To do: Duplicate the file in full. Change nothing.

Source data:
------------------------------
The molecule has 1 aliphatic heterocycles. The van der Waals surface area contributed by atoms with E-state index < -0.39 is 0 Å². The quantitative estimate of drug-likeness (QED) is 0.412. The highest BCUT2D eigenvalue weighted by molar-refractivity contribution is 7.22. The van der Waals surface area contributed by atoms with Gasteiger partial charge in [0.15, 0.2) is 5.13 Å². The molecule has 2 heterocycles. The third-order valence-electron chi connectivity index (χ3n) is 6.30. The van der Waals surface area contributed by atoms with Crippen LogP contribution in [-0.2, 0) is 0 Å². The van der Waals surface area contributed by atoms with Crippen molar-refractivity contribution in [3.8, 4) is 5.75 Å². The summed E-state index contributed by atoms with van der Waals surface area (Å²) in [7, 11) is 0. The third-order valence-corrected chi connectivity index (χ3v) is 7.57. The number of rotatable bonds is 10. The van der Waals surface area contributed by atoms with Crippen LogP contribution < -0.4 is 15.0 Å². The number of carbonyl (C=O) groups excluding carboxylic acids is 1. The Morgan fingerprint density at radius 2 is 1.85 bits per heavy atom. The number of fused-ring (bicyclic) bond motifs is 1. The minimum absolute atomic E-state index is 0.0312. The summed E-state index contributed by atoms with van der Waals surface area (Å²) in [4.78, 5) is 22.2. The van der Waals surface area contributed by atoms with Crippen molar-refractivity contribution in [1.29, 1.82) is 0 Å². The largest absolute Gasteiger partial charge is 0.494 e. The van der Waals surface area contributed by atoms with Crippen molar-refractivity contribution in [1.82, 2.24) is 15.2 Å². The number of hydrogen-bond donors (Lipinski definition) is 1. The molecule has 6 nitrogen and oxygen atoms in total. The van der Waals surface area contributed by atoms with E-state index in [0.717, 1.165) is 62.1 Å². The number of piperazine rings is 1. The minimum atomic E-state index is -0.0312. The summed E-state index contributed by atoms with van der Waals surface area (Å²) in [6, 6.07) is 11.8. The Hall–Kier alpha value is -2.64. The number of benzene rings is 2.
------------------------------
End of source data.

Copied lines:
The molecule has 1 aliphatic heterocycles. The van der Waals surface area contributed by atoms with E-state index < -0.39 is 0 Å². The quantitative estimate of drug-likeness (QED) is 0.412. The highest BCUT2D eigenvalue weighted by molar-refractivity contribution is 7.22. The van der Waals surface area contributed by atoms with Gasteiger partial charge in [0.15, 0.2) is 5.13 Å². The molecule has 2 heterocycles. The third-order valence-electron chi connectivity index (χ3n) is 6.30. The van der Waals surface area contributed by atoms with Crippen LogP contribution in [-0.2, 0) is 0 Å². The van der Waals surface area contributed by atoms with Crippen molar-refractivity contribution in [3.8, 4) is 5.75 Å². The summed E-state index contributed by atoms with van der Waals surface area (Å²) in [7, 11) is 0. The third-order valence-corrected chi connectivity index (χ3v) is 7.57. The number of rotatable bonds is 10. The van der Waals surface area contributed by atoms with Crippen LogP contribution < -0.4 is 15.0 Å². The number of carbonyl (C=O) groups excluding carboxylic acids is 1. The Morgan fingerprint density at radius 2 is 1.85 bits per heavy atom. The number of fused-ring (bicyclic) bond motifs is 1. The minimum absolute atomic E-state index is 0.0312. The summed E-state index contributed by atoms with van der Waals surface area (Å²) in [4.78, 5) is 22.2. The van der Waals surface area contributed by atoms with Crippen molar-refractivity contribution in [1.29, 1.82) is 0 Å². The largest absolute Gasteiger partial charge is 0.494 e. The van der Waals surface area contributed by atoms with Crippen molar-refractivity contribution in [1.82, 2.24) is 15.2 Å². The number of hydrogen-bond donors (Lipinski definition) is 1. The molecule has 6 nitrogen and oxygen atoms in total. The van der Waals surface area contributed by atoms with E-state index in [0.717, 1.165) is 62.1 Å². The number of piperazine rings is 1. The minimum atomic E-state index is -0.0312. The summed E-state index contributed by atoms with van der Waals surface area (Å²) in [6, 6.07) is 11.8. The Hall–Kier alpha value is -2.64. The number of benzene rings is 2.